After four days of training to be ESL teachers in Korea, we finally made it to camp four days ago. It feels like everything at camp is evolving at an incredible rate, four days ago feels like a lifetime. This week I started to feel exhaustion, and began to be overwhelmed with how much I love my students.
We arrived at the camp in the afternoon on Tuesday, got our dorms and went walking around the campus before meeting the Principle and head teacher over beer and pizza. Hey it’s Korea…they drink.
The campus is immersed in a forest of trees and green amid the mountains. The buildings, tall and diverse —some look official with domed roofs, others old and rainbow colored—all seem to sprout out of the forest itself. It’s clean and fresh here, and incredibly hilly, two dauntingly steep hills separate the classrooms from the dorms.
At the camp there are 168 students, 13 of us PSU students who are teachers, and 14 Korean co-teachers. There are a number of assistants and supervisors too, a long chain of command to go through with problems, but bosses in Korea seem to be very friendly people.
We teach all of the kids our different class, I am “mazes and directions”, but we also have a homeroom class who we meet with mornings and nights, and work together with on team activities. I am positive mine is the best.
My class is shy, smart, and thinks things out incredibly thoroughly, which can be difficult because we have time limits to complete tasks set for us. But it is also rewarding because I see them playing on one another’s talents to create something they feel is perfect.
Many of these students have never had a foreign English teacher, so our English pronunciation, and our western influence are pretty special to most of them. As I look at my class, I wonder how much my own attitude and character rub off on how the class operates as a whole.
A few of the top students from this camp will be selected to come to Portland for a month to study. Some of the students I teach are low income or come from small towns, and most were selected because of their love and proficiency in English, so we have a student base which is really skilled at this language. I am able to talk to them like adults, talking slowly, but with advanced English, in complete sentences.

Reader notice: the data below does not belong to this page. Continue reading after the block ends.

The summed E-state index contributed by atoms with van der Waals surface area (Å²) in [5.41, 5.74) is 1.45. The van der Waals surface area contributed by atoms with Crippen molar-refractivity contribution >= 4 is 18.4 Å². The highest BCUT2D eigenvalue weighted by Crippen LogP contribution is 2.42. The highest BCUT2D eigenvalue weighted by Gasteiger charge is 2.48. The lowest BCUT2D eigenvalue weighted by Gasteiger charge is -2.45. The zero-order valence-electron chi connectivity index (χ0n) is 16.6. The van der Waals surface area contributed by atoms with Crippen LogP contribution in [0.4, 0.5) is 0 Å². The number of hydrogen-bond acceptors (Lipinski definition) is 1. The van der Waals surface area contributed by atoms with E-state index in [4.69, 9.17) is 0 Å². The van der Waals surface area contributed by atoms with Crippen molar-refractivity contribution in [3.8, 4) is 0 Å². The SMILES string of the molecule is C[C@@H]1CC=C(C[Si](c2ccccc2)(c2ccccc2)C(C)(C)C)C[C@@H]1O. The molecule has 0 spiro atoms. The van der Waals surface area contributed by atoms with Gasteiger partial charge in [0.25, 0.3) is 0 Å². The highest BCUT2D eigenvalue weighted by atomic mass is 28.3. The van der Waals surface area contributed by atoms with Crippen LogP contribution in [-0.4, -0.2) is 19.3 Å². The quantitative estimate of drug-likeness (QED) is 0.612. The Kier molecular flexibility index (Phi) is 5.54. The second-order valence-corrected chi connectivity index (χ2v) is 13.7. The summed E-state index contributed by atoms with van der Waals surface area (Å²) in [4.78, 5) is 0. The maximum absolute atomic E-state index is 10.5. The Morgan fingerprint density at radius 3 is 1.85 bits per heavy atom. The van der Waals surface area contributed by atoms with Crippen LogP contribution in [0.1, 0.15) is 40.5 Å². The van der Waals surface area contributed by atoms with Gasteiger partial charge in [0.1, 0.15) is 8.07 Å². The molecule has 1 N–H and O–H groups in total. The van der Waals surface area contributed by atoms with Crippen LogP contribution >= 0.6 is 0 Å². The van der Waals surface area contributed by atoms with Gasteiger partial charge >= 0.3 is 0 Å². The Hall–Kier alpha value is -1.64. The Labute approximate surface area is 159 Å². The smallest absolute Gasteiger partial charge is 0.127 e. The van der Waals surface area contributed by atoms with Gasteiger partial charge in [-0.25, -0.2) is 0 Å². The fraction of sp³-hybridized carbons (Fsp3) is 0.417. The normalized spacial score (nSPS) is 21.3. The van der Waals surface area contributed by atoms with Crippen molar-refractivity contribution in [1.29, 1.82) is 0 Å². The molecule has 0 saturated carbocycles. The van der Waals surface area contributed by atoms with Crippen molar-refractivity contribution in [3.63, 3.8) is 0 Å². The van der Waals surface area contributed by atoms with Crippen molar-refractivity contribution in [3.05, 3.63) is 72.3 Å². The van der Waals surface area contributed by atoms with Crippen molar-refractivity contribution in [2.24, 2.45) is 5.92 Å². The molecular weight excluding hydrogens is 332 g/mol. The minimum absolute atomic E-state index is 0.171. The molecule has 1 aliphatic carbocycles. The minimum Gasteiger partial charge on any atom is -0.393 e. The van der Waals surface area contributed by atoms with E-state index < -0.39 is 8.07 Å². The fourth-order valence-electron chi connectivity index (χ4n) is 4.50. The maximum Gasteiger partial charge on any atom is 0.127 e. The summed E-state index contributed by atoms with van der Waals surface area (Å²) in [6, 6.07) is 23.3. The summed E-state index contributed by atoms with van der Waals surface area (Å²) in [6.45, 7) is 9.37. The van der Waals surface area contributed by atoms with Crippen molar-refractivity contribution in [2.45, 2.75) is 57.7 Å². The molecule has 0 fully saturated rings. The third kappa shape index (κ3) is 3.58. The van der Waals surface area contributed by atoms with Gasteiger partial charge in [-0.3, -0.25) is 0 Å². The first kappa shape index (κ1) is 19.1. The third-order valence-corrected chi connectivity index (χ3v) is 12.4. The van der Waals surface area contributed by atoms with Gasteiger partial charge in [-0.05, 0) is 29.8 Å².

Today I watched my own fault of taking life to seriously, play out in the classroom. As I presented a journal writing assignment, and urged them with ways to improve their writing, I watched many close up out of fear. So I tried to start over, to tell them that this was not something to worry about, that journal writing was a way to express themselves through difficulties and happiness, to forget about the grammar and to write whatever they wanted. For some it was too late, I’d made a misstep in my presenting of the assignment. I put too much pressure on them here in Korea where the pressure is already much too high. And it was here that I began to realize how much I want to care about them.
Earlier in the day I called up two of my students to tell them I appreciated their hard work on a group project, letting them know that I noticed, and in their eyes I saw a depth of their gratitude, which is unimaginable in the US.
With my homeroom I am able to get to know every student, to encourage their strengths. Roy is a natural storyteller. Reo is quiet, but below the surface he has much more going on. In a journal entry he addressed his parents, telling them that he wants to be a movie director, though it is not the job they want for him. Riven will be a politician. Jae Young is a class clown as a defense mechanism. He broke his arm during our school activity competition. He came back the next day happier than before, with something exciting to talk about, but I see the pain and exhaustion getting to him.
Ella is everything, a writer with big dreams from a small town, and an outgoing English speaker. I worry that she is ready for love too. At the end of day four, late in the night, I left her to socialize in a group of boys, afraid for her young emotions, and hopeful that my thirteen year old student would find a boyfriend.
I am beginning to see them care about me too, beginning to see it in their eyes, that they love me too, just a little. And now, as I write this I’m scared. What will change by day ten? Will I be heartbroken leaving them, will they think I’m the best teacher, or prefer another? Will some disaster happen in the relationships I am trying to form with my class?
Now I lay in bed, exhausted at 11 pm, my day began at 6 am, and showed nearly no lulls. My eye lids are growing very weak as I finish these last lines, and outside my window, dozens of kids are yelling, running, playing games and uttering curse words in English. Their energy cannot be matched.